There are high chances you or your horse have been bitten by a horse fly on more than one occasion. Even if horse flies are not harmful to humans, these are usually a problem for horses as they carry equine infectious anemia, also referred to as swamp fever.
This means when they bite horses, they can transmit this life-threatening disease. If infected, horses may experience fever, hemorrhaging and general illness. They are most common during summer months, and as this is transmittable between equine animals, it is important to stay safe from horse fly bites.
Biting flies pierce the horse’s skin and they feed on their blood, and nuisance flies lay secretions around the horse’s eyes, mouth, nose or other sensitive spots. This means it can cause different problems to horses.
Also, flies carry diseases and allergic reactions can result from fly bites. Even when flies are annoying to horses and riders alike, there needs to be a special consideration with working or competing horses.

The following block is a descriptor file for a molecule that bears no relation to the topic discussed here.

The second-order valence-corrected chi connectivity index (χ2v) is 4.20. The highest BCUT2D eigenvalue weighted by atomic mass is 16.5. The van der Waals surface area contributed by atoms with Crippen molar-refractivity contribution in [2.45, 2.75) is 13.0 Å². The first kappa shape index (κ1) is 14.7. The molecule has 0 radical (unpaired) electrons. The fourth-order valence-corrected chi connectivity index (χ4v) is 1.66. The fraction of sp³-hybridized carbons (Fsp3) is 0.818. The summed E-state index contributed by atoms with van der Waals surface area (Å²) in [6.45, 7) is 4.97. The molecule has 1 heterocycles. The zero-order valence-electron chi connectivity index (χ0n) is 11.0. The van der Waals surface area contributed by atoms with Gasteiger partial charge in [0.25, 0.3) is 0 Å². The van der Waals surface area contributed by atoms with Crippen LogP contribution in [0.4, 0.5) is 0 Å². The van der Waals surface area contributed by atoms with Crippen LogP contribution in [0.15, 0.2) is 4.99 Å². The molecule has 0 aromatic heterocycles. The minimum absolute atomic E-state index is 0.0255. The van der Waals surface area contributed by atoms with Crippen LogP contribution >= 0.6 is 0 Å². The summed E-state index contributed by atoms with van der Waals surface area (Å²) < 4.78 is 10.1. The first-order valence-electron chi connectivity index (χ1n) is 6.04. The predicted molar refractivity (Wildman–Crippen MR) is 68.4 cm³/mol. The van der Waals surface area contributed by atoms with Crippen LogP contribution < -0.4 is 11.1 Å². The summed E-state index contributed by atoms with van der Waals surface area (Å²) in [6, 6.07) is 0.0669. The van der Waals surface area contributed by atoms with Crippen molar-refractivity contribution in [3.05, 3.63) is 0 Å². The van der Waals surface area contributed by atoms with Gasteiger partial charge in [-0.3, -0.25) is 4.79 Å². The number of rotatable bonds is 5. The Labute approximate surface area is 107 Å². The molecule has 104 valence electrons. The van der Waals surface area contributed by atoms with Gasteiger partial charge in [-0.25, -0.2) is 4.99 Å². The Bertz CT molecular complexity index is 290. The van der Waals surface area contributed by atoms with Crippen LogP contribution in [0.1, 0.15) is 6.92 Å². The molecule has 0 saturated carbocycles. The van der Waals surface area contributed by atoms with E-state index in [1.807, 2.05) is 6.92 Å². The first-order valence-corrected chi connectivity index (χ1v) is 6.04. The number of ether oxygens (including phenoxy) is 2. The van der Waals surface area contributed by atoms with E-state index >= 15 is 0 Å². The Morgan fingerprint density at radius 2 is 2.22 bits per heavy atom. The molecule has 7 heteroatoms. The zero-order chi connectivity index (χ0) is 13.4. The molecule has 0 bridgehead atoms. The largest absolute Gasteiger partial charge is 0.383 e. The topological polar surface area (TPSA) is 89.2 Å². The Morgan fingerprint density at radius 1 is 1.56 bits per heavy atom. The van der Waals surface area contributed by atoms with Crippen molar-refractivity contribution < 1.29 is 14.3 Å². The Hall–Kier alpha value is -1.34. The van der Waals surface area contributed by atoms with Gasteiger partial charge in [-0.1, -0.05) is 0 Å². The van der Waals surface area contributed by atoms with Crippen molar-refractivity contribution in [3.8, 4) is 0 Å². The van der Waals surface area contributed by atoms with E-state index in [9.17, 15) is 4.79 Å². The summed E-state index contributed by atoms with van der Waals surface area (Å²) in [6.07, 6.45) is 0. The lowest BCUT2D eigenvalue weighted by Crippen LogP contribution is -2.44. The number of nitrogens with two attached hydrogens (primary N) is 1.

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Horse flies (Tabanidae) are active around June and July and appear on warm days, especially around woodlands. They prefer feeding around the horse’s underside, legs, neck and withers. The bites appear as painful papules (like pimples) and wheals (small lumps).
Home-made fly repellents are of little protection against horseflies. Insecticides known as synthetic pyrethroids (permethrin or cypermethrin) are the best option to protect horses from these insects. These can be bought in tack shops.
Black flies (Simuliidae) are small and breed very quickly in moving water. They appear at dawn and dusk during spring and early summer. These commonly feed around the face, particularly inside the ears. They can cause allergic skin reactions and distract the horse.
Bites appear in painful lumps, often with some bleeding and crusting. Pyrethroid fly sprays disencourage these flies from approaching, but also physical barriers such as ear nets, or oil-based products, as citronella oil can be used. Vaseline applied inside the ears can be used to prevent insect bites.